Victims of serious crime may be able to hold police liable for failures in their investigations following a landmark ruling by the Supreme Court.
The Metropolitan Police lost an appeal against two rape victims, who won compensation over its handling of the case of black cab rapist John Worboys.
The women had argued their treatment by police caused them mental harm.
The judge said if an investigation was “seriously defective”, then this “will be enough to render the police liable”.
The Met said it fully accepted the ruling, and that there was “no doubt” it would have implications on future investigations.
Human rights organisation Liberty said it was a “landmark” decision.
After Worboys, the Met will have to take rape victims seriously
In a move backed by Theresa May, the Met dragged victims through court to evade its duty. That was a misguided battle
Today two of John Worboys’ victims have reached the end of a legal battle that has dominated their lives for years. The supreme court has made it crystal clear that the police have a legal obligation under the Human Rights Act to properly investigate serious violent crimes like those committed by Worboys. It is a huge victory in the struggle to end violence against women and girls.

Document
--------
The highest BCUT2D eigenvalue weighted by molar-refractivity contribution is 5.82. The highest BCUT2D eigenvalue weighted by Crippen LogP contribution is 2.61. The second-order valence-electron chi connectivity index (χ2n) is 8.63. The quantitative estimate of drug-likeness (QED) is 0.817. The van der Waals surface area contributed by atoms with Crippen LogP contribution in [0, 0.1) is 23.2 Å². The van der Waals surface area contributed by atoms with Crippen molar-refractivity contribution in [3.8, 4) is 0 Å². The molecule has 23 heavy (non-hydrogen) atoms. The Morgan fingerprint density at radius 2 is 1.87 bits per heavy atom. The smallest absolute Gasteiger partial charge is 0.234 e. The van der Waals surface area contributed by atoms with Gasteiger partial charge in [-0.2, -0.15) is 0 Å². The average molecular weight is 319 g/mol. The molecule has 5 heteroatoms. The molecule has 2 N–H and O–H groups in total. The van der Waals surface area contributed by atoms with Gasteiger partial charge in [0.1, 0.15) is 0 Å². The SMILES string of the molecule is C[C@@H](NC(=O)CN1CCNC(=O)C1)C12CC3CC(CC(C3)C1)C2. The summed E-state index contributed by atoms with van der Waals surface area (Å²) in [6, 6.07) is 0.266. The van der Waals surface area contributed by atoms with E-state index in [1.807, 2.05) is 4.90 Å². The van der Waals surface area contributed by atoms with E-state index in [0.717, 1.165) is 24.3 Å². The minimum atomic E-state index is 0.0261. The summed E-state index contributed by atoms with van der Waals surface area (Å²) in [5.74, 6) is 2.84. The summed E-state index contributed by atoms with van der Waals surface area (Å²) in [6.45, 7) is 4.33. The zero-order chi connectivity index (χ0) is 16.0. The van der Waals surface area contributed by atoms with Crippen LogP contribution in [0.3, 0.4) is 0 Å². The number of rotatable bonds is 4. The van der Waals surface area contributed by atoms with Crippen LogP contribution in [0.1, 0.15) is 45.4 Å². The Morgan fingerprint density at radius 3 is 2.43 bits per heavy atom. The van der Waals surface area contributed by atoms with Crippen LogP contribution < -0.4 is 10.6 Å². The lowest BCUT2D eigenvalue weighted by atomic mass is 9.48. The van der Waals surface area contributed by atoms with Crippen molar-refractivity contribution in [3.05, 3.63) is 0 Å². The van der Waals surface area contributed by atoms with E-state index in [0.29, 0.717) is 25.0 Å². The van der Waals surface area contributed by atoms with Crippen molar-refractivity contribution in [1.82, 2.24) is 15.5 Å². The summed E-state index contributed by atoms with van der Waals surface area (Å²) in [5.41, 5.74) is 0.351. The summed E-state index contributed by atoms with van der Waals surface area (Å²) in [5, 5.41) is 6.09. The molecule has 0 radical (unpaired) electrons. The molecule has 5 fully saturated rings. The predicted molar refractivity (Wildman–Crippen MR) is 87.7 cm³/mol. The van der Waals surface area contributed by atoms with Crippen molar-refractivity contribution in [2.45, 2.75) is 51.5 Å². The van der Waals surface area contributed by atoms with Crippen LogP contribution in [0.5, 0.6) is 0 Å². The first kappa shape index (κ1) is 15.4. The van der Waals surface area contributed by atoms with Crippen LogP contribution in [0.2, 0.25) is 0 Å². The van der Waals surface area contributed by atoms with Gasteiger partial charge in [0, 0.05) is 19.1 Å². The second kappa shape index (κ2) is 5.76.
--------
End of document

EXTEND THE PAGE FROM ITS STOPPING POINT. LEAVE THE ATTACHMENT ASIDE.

These two women – known as DSD and NBV – had already been let down in the most devastating way by the Metropolitan police. They were raped by John Worboys in 2003 and 2007. When they reported what happened, the police didn’t believe them – and Worboys was left to continue attacking women until 2008.
Met owes women damages for John Worboys investigation failings
Two women who accused the serial attacker John Worboys of raping them have won a landmark ruling that they are entitled to compensation for police failings in investigating the cases.
The ruling by the Supreme Court today could land the police with a bill for tens of thousands of pounds and pave the way for dozens of victims to claim compensation. Five Supreme Court justices unanimously dismissed an appeal by the Metropolitan Police, which had argued — with the backing of the Home Secretary — that to impose a duty of care on their operational effectiveness would hamper their ability to fight crime.
Supreme Court Judgement: